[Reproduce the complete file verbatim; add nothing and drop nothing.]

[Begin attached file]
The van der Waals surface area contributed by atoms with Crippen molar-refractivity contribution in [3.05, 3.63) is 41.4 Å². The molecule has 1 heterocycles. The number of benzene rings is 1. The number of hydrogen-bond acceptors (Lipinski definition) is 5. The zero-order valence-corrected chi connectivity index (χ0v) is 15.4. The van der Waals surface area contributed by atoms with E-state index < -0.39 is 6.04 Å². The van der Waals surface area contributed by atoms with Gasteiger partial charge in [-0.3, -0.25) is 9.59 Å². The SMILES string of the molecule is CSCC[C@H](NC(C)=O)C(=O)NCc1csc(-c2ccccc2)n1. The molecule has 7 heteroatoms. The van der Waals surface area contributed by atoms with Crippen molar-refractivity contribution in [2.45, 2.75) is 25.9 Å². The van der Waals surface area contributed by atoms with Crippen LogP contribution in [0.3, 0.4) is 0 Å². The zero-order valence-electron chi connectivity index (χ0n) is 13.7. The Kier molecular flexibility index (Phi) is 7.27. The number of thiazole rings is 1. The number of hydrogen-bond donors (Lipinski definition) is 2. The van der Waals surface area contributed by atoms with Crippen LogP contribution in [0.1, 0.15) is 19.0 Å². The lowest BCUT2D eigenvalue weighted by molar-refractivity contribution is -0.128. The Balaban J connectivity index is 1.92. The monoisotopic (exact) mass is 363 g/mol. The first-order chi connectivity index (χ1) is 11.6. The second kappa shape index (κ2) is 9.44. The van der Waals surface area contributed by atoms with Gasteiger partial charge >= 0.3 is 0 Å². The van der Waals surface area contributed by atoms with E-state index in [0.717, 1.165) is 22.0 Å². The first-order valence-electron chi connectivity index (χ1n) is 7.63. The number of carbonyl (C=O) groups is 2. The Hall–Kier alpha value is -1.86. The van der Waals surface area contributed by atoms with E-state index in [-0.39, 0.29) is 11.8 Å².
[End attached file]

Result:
The van der Waals surface area contributed by atoms with Crippen molar-refractivity contribution in [3.05, 3.63) is 41.4 Å². The molecule has 1 heterocycles. The number of benzene rings is 1. The number of hydrogen-bond acceptors (Lipinski definition) is 5. The zero-order valence-corrected chi connectivity index (χ0v) is 15.4. The van der Waals surface area contributed by atoms with E-state index < -0.39 is 6.04 Å². The van der Waals surface area contributed by atoms with Gasteiger partial charge in [-0.3, -0.25) is 9.59 Å². The SMILES string of the molecule is CSCC[C@H](NC(C)=O)C(=O)NCc1csc(-c2ccccc2)n1. The molecule has 7 heteroatoms. The van der Waals surface area contributed by atoms with Crippen molar-refractivity contribution in [2.45, 2.75) is 25.9 Å². The van der Waals surface area contributed by atoms with Crippen LogP contribution in [0.3, 0.4) is 0 Å². The zero-order valence-electron chi connectivity index (χ0n) is 13.7. The Kier molecular flexibility index (Phi) is 7.27. The number of thiazole rings is 1. The number of hydrogen-bond donors (Lipinski definition) is 2. The van der Waals surface area contributed by atoms with Crippen LogP contribution in [0.1, 0.15) is 19.0 Å². The lowest BCUT2D eigenvalue weighted by molar-refractivity contribution is -0.128. The Balaban J connectivity index is 1.92. The monoisotopic (exact) mass is 363 g/mol. The first-order chi connectivity index (χ1) is 11.6. The second kappa shape index (κ2) is 9.44. The van der Waals surface area contributed by atoms with Gasteiger partial charge >= 0.3 is 0 Å². The van der Waals surface area contributed by atoms with E-state index in [0.717, 1.165) is 22.0 Å². The first-order valence-electron chi connectivity index (χ1n) is 7.63. The number of carbonyl (C=O) groups is 2. The Hall–Kier alpha value is -1.86. The van der Waals surface area contributed by atoms with E-state index in [-0.39, 0.29) is 11.8 Å².